Sustainability Update: NGO and International Efforts to Regulate Plastic


Everyone loves recycling. However, when it comes to plastic, questions about how recycling occurs and whether it can meaningfully occur generate a fair amount of controversy.

Take, for example, the New York attorney general’s recent lawsuit against a food and beverage company. In a first-of-its-kind case, the suit seeks to hold the company liable under a state nuisance theory for contaminating the Buffalo River and public drinking water sources with its plastic packaging. The complaint includes photos of the plastic pollution and its impact on wildlife.

It has been six months since we last wrote about the war on plastic. We write now because plastic recycling is in the news for two related reasons:

First, November 15 is America Recycles Day. A White House Proclamation in honor of America Recycles Day celebrates both the efforts of people who recycle and the “significant” efforts the Biden Administration has undertaken to promote recycling.   

Second, plastic issues are on the agenda for meetings in Nairobi, Kenya, where government delegations discussed the development of an international treaty focused on plastics. 

Building on the Kenya meetings, a group of 240 nongovernmental organizations (NGOs) sent a letter to the Biden Administration seeking action to “address the Plastic Crisis.” Specifically, the NGOs seek “mandatory limits on plastic production” and “full chemical transparency;” an end to government support for plastic disposal methods, including gasification and pyrolysis; and for the federal government to deploy its “purchasing, research, and regulatory power to reduce plastic production, consumption, and disposal.” 

In summary, the NGOs highlight various steps the federal government can take to advance these goals. First, they recommend the US’s entry into a “strong global plastics treaty,” and second, they urge the US to discontinue support for “chemical recycling.” We will break down these issues below. 

The Controversy Surrounding “Advanced Recycling”

As defined by the American Chemistry Council (ACC), “advanced recycling” or “chemical recycling” facilities “typically use pyrolysis or gasification” to break down used plastics into “gaseous or liquid materials that can be used to remake plastics.” In ACC’s view, “advanced recycling” technologies differ from disposal by incineration because “they operate with little/no oxygen, unlike incineration which requires lots of oxygen.” ACC also provides a study which purports to show that “facilities that use pyrolysis found emissions to be about equal to or lower than those from similar facilities such as food or auto making and institutions such as hospitals and colleges.”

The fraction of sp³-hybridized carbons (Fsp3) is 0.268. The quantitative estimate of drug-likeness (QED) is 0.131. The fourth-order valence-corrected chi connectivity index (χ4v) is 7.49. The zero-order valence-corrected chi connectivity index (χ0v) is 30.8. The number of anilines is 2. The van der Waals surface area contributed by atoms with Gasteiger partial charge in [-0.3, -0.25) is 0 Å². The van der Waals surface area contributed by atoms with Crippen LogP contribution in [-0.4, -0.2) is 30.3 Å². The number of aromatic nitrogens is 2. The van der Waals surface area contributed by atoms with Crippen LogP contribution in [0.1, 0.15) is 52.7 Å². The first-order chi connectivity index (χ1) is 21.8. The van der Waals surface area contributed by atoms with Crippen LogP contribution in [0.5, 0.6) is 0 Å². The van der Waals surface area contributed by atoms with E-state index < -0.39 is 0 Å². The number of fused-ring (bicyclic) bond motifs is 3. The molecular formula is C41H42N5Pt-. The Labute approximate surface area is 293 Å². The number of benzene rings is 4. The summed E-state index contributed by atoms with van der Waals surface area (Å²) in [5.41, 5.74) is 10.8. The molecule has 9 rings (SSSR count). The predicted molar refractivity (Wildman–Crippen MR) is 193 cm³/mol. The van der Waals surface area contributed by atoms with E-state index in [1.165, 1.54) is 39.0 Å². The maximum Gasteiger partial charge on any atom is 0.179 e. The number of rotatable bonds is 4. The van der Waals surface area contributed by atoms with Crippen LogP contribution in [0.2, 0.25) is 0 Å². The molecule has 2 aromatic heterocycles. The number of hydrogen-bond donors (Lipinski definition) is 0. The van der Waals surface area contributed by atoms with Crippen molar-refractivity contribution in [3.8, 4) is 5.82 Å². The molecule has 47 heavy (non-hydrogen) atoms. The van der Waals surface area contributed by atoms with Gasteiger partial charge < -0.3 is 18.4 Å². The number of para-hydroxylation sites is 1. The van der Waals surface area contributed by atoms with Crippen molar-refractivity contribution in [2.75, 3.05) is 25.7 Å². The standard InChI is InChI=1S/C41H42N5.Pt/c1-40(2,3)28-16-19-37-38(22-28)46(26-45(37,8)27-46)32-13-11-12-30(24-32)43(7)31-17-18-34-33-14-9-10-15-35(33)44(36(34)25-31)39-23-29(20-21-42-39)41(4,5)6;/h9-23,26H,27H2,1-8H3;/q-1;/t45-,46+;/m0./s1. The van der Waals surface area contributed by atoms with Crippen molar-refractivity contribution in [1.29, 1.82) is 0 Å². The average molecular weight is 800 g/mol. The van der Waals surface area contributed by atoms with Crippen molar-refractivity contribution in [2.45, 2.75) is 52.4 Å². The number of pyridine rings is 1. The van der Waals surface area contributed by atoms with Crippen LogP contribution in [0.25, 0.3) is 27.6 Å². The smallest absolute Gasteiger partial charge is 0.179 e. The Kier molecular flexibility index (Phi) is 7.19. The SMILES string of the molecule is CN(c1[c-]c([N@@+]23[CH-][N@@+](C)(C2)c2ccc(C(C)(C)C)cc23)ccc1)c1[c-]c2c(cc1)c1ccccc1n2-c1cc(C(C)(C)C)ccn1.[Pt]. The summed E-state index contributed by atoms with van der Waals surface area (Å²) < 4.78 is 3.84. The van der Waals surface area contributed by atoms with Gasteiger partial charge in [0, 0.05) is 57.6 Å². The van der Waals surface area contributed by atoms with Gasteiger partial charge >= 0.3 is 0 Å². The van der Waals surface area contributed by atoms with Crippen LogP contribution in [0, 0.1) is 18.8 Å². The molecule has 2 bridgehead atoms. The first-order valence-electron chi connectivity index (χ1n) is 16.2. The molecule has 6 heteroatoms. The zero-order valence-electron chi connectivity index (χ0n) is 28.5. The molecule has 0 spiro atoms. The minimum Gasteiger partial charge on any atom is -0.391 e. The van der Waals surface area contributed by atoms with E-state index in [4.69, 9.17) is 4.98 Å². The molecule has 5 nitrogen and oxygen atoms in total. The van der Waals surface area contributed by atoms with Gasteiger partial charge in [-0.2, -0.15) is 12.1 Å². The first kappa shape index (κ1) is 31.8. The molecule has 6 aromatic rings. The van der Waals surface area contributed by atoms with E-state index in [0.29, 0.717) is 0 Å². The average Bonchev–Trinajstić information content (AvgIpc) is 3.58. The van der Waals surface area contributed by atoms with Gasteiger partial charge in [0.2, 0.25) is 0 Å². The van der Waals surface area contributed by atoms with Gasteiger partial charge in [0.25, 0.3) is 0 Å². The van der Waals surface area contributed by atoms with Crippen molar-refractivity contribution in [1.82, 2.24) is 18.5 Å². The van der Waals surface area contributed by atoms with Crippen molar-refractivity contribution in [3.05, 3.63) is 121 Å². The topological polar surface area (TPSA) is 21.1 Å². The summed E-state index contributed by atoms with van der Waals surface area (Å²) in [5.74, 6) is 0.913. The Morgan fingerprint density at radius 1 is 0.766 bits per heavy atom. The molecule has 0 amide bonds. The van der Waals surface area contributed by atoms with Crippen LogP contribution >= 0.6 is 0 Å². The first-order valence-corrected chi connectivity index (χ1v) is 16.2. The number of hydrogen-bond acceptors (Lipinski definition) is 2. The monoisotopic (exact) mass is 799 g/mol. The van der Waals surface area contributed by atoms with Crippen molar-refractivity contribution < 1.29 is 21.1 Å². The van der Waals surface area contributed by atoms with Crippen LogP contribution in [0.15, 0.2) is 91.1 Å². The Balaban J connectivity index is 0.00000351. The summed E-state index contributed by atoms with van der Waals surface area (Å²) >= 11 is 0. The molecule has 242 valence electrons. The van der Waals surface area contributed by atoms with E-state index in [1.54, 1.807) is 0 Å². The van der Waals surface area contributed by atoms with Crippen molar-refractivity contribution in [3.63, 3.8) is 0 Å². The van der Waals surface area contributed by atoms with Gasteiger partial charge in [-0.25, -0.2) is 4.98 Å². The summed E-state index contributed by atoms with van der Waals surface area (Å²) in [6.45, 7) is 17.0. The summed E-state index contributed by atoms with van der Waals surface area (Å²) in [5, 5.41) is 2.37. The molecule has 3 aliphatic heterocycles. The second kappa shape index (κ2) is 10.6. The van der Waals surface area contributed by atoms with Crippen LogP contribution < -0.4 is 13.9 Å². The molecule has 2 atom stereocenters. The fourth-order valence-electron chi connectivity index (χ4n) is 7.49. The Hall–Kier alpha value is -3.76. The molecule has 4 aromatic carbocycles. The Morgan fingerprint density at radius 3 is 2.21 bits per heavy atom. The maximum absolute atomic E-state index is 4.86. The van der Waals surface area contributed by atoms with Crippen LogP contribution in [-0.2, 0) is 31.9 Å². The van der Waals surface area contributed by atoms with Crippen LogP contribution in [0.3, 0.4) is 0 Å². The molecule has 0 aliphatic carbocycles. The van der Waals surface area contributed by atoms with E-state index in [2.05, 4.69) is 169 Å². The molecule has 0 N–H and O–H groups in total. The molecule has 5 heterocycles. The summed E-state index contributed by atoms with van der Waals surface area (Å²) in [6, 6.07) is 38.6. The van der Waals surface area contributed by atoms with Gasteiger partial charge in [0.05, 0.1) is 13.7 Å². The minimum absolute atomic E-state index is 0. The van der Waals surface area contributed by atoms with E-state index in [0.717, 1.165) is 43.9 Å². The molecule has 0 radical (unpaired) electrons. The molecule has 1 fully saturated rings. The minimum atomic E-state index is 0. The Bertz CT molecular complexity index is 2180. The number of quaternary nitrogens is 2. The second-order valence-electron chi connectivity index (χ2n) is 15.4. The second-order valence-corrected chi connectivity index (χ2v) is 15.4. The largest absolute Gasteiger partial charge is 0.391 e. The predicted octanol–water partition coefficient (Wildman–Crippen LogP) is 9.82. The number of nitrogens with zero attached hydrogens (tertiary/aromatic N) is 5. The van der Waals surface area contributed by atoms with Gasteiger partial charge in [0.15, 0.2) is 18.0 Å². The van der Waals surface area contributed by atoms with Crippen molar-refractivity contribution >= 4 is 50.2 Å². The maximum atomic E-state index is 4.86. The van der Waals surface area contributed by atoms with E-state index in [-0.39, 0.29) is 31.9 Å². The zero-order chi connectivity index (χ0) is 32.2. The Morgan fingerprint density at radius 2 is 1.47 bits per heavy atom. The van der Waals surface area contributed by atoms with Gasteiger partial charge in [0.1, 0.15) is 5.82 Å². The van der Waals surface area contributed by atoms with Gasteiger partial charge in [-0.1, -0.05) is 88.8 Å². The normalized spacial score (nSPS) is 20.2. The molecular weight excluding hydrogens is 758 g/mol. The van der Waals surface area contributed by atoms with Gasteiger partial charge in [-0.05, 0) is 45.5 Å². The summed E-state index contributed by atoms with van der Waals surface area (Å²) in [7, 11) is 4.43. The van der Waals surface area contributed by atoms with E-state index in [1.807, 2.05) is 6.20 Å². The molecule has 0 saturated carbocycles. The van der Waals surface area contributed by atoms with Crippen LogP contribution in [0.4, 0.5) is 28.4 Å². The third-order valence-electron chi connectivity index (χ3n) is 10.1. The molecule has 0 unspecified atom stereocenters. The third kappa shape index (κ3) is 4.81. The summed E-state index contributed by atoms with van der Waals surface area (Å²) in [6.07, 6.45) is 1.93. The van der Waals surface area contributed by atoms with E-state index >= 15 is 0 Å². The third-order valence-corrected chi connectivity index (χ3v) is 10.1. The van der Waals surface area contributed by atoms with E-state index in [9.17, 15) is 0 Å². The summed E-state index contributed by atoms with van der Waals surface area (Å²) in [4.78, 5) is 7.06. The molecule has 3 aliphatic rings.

In their letter, the NGOs dispute this premise and argue that pyrolysis facilities should be classified as “incinerators” and that “advanced recycling” facilities have the potential to impact public health, as these facilities can use processes the particulars of which are not public. We discussed these issues in detail here

What’s Happening Internationally?

The United National (UN) Intergovernmental Negotiating Committee (INC) on Plastic Pollution was established after the United Nations Environmental Assembly (UNEA) determined in a March 2022 resolution that a treaty incorporating a comprehensive approach addressing the full life cycle of plastic, including its production, design, and disposal, is necessary. The Committee is attempting to negotiate a legally binding treaty on plastic pollution by the end of 2024. The aim of the treaty is to help motivate consumers and businesses to shift away from single-use products and toward adopting a life-cycle approach along the value chain. The US’s submission to the Committee emphasizes reuse, waste minimization, development of green chemistry, and efforts to strengthen the demand for used plastics as potential paths forward. 

Any treaty that is negotiated would need to be ratified by the US Senate to be incorporated into US law. 


© 2024 ArentFox Schiff LLP
National Law Review, Volumess XIII, Number 321